Super Bowl LVI Television Viewership Rebounds — Are Multi-Artist Halftime Shows the Future?


After Super Bowl LV turned in the lowest ratings of any Super Bowl since 1969, with the smallest television audience since 2006, this past weekend’s Super Bowl LVI rebounded in the viewership department but slipped in the household-rating category.

Nielsen revealed Super Bowl LVI’s viewership specifics in a formal release this morning. As mentioned, 2021’s Super Bowl LV garnered a 38.2 U.S. household rating, compared to 41.6 in 2020 and 41.1 in 2019, at a 68 percent household share (to 69 in 2020).

This was the first time in over three decades that a Super Bowl household rating had dipped beneath 40, and the 38.2 figure was the smallest of any Super Bowl since 1969, when Joe Namath and his New York Jets upset the Baltimore Colts in an AFL-NFL matchup.

Additionally, Super Bowl LV’s TV audience encompassed 91.63 million watchers – the lowest total since 2006’s Super Bowl XL between the Seattle Seahawks and the Pittsburgh Steelers.

Over the weekend, the closely contested Super Bowl LVI matchup between the Los Angeles Rams and the Cincinnati Bengals rebounded to about 101 million television watchers.

The figure reflects an average of 99 million viewers on NBC as well as about 1.91 million watchers on Telemundo. Plus, Nielsen relayed that Super Bowl LVI’s preliminary U.S. household rating had come in at 37 – the lowest since 1968’s Super Bowl II and its 36.8 household rating.

Lastly, regarding the latest Super Bowl’s audience details, an average of 45 million homes tuned in for the game (down from 46.2 million year over year, possibly due to an uptick in viewing parties). “72% of U.S. homes with televisions in use were tuned to the Super Bowl LVI telecast,” Nielsen elaborated, up from a 68 percent household share in 2021.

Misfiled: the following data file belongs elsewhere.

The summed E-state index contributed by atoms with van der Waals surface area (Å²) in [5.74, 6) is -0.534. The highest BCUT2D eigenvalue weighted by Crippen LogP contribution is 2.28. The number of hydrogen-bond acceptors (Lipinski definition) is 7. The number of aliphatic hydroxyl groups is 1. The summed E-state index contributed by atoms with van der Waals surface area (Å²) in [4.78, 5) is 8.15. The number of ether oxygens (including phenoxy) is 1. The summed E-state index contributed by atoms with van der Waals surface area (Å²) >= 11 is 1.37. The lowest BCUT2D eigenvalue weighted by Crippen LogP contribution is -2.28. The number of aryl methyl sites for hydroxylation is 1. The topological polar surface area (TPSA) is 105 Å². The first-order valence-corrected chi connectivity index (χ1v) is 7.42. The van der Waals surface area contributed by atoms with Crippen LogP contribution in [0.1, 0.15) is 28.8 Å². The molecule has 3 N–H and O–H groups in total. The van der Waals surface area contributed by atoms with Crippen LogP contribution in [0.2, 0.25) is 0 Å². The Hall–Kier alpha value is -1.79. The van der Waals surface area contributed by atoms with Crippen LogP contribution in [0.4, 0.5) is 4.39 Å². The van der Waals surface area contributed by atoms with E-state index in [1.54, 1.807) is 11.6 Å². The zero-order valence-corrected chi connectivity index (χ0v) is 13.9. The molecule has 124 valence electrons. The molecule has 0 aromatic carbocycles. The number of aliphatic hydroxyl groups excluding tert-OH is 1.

It’s unclear precisely what the improved Super Bowl viewership means for this year’s halftime show, which featured Dr. Dre, Snoop Dogg, 50 Cent, Eminem, Mary J. Blige, Kendrick Lamar, and Anderson .Paak.

But it’s possible that the artists’ far-reaching commercial prominence could have contributed to the viewership bump. Dr. Dre, Snoop Dogg, Eminem, Mary J. Blige, and Kendrick Lamar have a combined total of roughly 63 million Twitter followers, for instance.

And as the NFL doesn’t pay its Super Bowl Halftime Show performers – The Weeknd even spent millions out of pocket on his set last year – it’ll be interesting to see whether the league prioritizes multi-artist billings moving forward. The Weeknd handled his expensive performance solo, whereas the Super Bowl LIV Halftime Show featured headliners Shakira and Jennifer Lopez (with guests Bad Bunny, J Balvin, and Emme Muñiz).

On the compensation side, evidence suggests that big-name acts will continue to jump at the chance to play the Super Bowl for free moving forward. Besides the inherent boost in streaming interest and ticket sales, the attention resulting from the much-esteemed gig makes for great marketing momentum.

Since Sunday evening’s game, Eminem has taken to social media to plug his “Shady Football” jackets ($150 each) and shirts ($35 apiece), with neither price including shipping or tax. 50 Cent in a tweet directed fans to his “G-Unit Brands” website, where customers can purchase everything from shorts to coffee mugs and sweatshirts to flasks. Death Row Records owner Snoop Dogg, meanwhile, capitalized upon the situation by debuting a brick-and-mortar store across the street from SoFi Stadium yesterday.

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